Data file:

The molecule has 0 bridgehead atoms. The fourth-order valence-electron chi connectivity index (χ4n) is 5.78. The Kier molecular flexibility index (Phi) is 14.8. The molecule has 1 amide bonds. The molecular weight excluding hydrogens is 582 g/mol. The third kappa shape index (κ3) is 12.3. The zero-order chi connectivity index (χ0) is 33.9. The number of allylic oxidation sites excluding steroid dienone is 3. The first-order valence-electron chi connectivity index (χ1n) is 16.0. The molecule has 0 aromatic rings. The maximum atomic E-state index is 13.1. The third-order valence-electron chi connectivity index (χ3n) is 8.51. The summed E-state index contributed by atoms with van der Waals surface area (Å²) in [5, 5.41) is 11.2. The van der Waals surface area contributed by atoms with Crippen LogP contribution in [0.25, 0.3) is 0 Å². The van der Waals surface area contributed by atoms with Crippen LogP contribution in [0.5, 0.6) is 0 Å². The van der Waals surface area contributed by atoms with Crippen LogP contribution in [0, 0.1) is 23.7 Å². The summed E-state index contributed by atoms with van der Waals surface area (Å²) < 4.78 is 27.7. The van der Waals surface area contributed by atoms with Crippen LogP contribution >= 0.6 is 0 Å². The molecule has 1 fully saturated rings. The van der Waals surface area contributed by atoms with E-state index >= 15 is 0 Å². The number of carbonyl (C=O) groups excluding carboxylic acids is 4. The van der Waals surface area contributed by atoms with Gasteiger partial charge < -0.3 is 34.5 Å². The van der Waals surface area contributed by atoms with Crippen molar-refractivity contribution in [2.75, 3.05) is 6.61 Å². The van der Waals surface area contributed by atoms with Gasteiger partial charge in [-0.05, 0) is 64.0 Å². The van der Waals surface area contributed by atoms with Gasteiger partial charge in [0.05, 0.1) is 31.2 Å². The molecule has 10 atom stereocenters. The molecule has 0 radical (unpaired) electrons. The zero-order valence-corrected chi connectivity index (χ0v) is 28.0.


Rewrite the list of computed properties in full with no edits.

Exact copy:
The molecule has 0 bridgehead atoms. The fourth-order valence-electron chi connectivity index (χ4n) is 5.78. The Kier molecular flexibility index (Phi) is 14.8. The molecule has 1 amide bonds. The molecular weight excluding hydrogens is 582 g/mol. The third kappa shape index (κ3) is 12.3. The zero-order chi connectivity index (χ0) is 33.9. The number of allylic oxidation sites excluding steroid dienone is 3. The first-order valence-electron chi connectivity index (χ1n) is 16.0. The molecule has 0 aromatic rings. The maximum atomic E-state index is 13.1. The third-order valence-electron chi connectivity index (χ3n) is 8.51. The summed E-state index contributed by atoms with van der Waals surface area (Å²) in [5, 5.41) is 11.2. The van der Waals surface area contributed by atoms with Crippen LogP contribution in [0.25, 0.3) is 0 Å². The van der Waals surface area contributed by atoms with Crippen LogP contribution in [0.5, 0.6) is 0 Å². The van der Waals surface area contributed by atoms with Crippen LogP contribution in [0, 0.1) is 23.7 Å². The summed E-state index contributed by atoms with van der Waals surface area (Å²) < 4.78 is 27.7. The van der Waals surface area contributed by atoms with Crippen LogP contribution >= 0.6 is 0 Å². The molecule has 1 fully saturated rings. The van der Waals surface area contributed by atoms with E-state index >= 15 is 0 Å². The number of carbonyl (C=O) groups excluding carboxylic acids is 4. The van der Waals surface area contributed by atoms with Gasteiger partial charge < -0.3 is 34.5 Å². The van der Waals surface area contributed by atoms with Crippen molar-refractivity contribution in [2.75, 3.05) is 6.61 Å². The van der Waals surface area contributed by atoms with Gasteiger partial charge in [-0.05, 0) is 64.0 Å². The van der Waals surface area contributed by atoms with Gasteiger partial charge in [0.05, 0.1) is 31.2 Å². The molecule has 10 atom stereocenters. The molecule has 0 radical (unpaired) electrons. The zero-order valence-corrected chi connectivity index (χ0v) is 28.0.